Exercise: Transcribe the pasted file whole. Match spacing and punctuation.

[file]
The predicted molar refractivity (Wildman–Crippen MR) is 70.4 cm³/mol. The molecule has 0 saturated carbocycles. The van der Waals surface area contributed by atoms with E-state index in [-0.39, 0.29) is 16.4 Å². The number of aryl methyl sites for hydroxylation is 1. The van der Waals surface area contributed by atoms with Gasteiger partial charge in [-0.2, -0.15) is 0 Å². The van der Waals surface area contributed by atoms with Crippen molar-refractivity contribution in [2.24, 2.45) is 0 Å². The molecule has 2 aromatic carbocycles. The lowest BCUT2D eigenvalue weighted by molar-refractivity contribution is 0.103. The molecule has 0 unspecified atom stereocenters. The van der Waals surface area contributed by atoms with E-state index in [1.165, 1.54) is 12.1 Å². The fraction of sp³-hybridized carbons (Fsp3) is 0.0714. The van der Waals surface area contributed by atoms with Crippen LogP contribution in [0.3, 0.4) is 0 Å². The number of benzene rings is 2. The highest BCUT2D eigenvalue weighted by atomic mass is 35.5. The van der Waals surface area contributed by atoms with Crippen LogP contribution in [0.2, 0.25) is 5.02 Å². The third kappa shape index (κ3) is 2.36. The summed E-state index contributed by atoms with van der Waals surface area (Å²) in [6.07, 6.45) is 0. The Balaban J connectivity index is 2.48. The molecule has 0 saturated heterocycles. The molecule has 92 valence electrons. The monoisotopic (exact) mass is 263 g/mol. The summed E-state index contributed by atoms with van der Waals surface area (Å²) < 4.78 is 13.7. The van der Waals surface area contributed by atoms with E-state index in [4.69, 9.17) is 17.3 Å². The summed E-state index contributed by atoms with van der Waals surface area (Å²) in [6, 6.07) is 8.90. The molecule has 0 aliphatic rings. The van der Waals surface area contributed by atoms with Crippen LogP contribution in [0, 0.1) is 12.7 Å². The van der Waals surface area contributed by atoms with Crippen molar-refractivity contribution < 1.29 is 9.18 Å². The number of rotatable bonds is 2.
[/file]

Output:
The predicted molar refractivity (Wildman–Crippen MR) is 70.4 cm³/mol. The molecule has 0 saturated carbocycles. The van der Waals surface area contributed by atoms with E-state index in [-0.39, 0.29) is 16.4 Å². The number of aryl methyl sites for hydroxylation is 1. The van der Waals surface area contributed by atoms with Gasteiger partial charge in [-0.2, -0.15) is 0 Å². The van der Waals surface area contributed by atoms with Crippen molar-refractivity contribution in [2.24, 2.45) is 0 Å². The molecule has 2 aromatic carbocycles. The lowest BCUT2D eigenvalue weighted by molar-refractivity contribution is 0.103. The molecule has 0 unspecified atom stereocenters. The van der Waals surface area contributed by atoms with E-state index in [1.165, 1.54) is 12.1 Å². The fraction of sp³-hybridized carbons (Fsp3) is 0.0714. The van der Waals surface area contributed by atoms with Crippen LogP contribution in [0.3, 0.4) is 0 Å². The number of benzene rings is 2. The highest BCUT2D eigenvalue weighted by atomic mass is 35.5. The van der Waals surface area contributed by atoms with Crippen LogP contribution in [0.2, 0.25) is 5.02 Å². The third kappa shape index (κ3) is 2.36. The summed E-state index contributed by atoms with van der Waals surface area (Å²) in [6.07, 6.45) is 0. The Balaban J connectivity index is 2.48. The molecule has 0 saturated heterocycles. The molecule has 92 valence electrons. The monoisotopic (exact) mass is 263 g/mol. The summed E-state index contributed by atoms with van der Waals surface area (Å²) < 4.78 is 13.7. The van der Waals surface area contributed by atoms with E-state index in [4.69, 9.17) is 17.3 Å². The summed E-state index contributed by atoms with van der Waals surface area (Å²) in [6, 6.07) is 8.90. The molecule has 0 aliphatic rings. The van der Waals surface area contributed by atoms with Crippen LogP contribution in [0, 0.1) is 12.7 Å². The van der Waals surface area contributed by atoms with Crippen molar-refractivity contribution < 1.29 is 9.18 Å². The number of rotatable bonds is 2.